Low power modes
Power management is a hot topic – or maybe that should read “a cool topic” – among embedded developers of late. In the course of a recent conversation on the subject, I realized that there are, in effect, three kinds of power saving procedure that embedded software might effect:
- Use dynamic voltage and frequency scaling [DVFS] to tune the CPU performance to the needs of the moment.
- Disable [power down] currently unused peripheral circuitry.
- Make use of the CPUs low power modes.
In the conversation, my interlocutor seemed to latch on to (3), which caused me to start thinking about how these modes should be used …
Superficially, it would seem obvious that, if the silicon vendor has provided a processor with low power modes and your design needs to be power efficient, you should make extensive use of them. Right? Well, maybe, but it all depends on the kind of application that you are developing.
Although many CPUs have multiple low-power modes, which have subtle nuances, there are broadly two possibilities [where the terminology is not standardized]:
- Suspend – The entire system is powered down, except the memory, which is kept alive to retain the data/code. This mode reduces power consumption very substantially.
- Hibernate – Everything is powered down, including the memory, the contents of which have been saved to flash memory. This mode cuts power consumption to almost zero.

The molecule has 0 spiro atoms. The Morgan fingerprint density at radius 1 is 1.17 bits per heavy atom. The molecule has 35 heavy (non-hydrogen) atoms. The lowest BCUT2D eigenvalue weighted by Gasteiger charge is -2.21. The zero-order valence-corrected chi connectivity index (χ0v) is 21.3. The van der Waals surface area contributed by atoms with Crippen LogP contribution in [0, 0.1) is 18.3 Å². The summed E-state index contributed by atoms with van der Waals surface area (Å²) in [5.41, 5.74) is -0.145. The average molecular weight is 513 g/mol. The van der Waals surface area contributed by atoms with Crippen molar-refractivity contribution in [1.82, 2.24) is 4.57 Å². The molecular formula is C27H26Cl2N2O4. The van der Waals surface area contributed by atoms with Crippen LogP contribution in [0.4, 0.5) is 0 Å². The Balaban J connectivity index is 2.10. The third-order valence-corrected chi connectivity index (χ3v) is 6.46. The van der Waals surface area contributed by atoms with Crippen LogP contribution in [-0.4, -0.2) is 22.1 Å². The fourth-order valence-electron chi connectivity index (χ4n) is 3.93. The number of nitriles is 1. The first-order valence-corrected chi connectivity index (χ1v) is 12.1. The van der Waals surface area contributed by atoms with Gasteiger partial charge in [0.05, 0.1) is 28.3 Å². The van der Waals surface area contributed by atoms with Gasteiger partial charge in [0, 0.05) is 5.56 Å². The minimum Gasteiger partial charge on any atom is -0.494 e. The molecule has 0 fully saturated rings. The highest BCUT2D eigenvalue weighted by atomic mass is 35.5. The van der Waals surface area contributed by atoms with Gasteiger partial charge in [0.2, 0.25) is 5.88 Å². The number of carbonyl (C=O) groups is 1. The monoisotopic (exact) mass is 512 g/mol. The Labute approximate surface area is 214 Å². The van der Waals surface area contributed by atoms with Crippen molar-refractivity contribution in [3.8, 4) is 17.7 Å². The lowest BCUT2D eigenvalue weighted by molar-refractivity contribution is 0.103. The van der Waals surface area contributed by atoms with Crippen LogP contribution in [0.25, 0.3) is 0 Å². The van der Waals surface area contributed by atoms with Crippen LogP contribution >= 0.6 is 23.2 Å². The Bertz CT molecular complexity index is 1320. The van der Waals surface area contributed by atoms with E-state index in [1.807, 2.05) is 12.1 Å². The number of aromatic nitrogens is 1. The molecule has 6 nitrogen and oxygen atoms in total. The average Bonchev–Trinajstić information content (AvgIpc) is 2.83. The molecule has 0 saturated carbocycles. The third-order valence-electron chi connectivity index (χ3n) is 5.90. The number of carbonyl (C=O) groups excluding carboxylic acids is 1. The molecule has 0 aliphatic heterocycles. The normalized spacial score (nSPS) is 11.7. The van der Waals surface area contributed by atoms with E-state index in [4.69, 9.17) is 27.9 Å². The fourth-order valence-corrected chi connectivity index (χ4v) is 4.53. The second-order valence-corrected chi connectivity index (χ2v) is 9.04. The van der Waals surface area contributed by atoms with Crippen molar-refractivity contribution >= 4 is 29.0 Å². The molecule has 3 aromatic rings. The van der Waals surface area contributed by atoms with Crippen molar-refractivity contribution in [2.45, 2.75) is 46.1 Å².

Both of these modes can be very useful, but that usefulness comes at a cost. The nature and impact of that cost depends on the specific application, but it is manifest in two ways:
- Responsiveness – It takes time to enter/exit these modes. Hibernate is the slower, but Suspend requires a finite time. This lag might affect the responsiveness of a device from a user’s perspective; this might motivate the user to take steps to avoid the device going into a power saving state and, thus, render much of the power management design redundant. For a hard real time application, a device being in Suspend may result in it being unable to respond to an external event in a timely fashion.
- Power – Surprisingly, the use of these modes can result in more power being consumed! This can occur if the frequency with which the modes are used is too great. Some code is used to effect the entry/exit and that code execution uses energy. Utilizing these modes for short periods of time is a problem because the power saved while in the mode may not offset that used to enter/exit.
Embedded device power management is a big subject, which I have only scratched the surface of here. Broadly, the best way to approach low power design is to use an operating system, like Nucleus RTOS, that has a power management framework. This video explains how to manage a project requiring low power design. For more details on using an RTOS for power management, this Web seminar recording is interesting.
Posted January 20th, 2014, by Colin Walls
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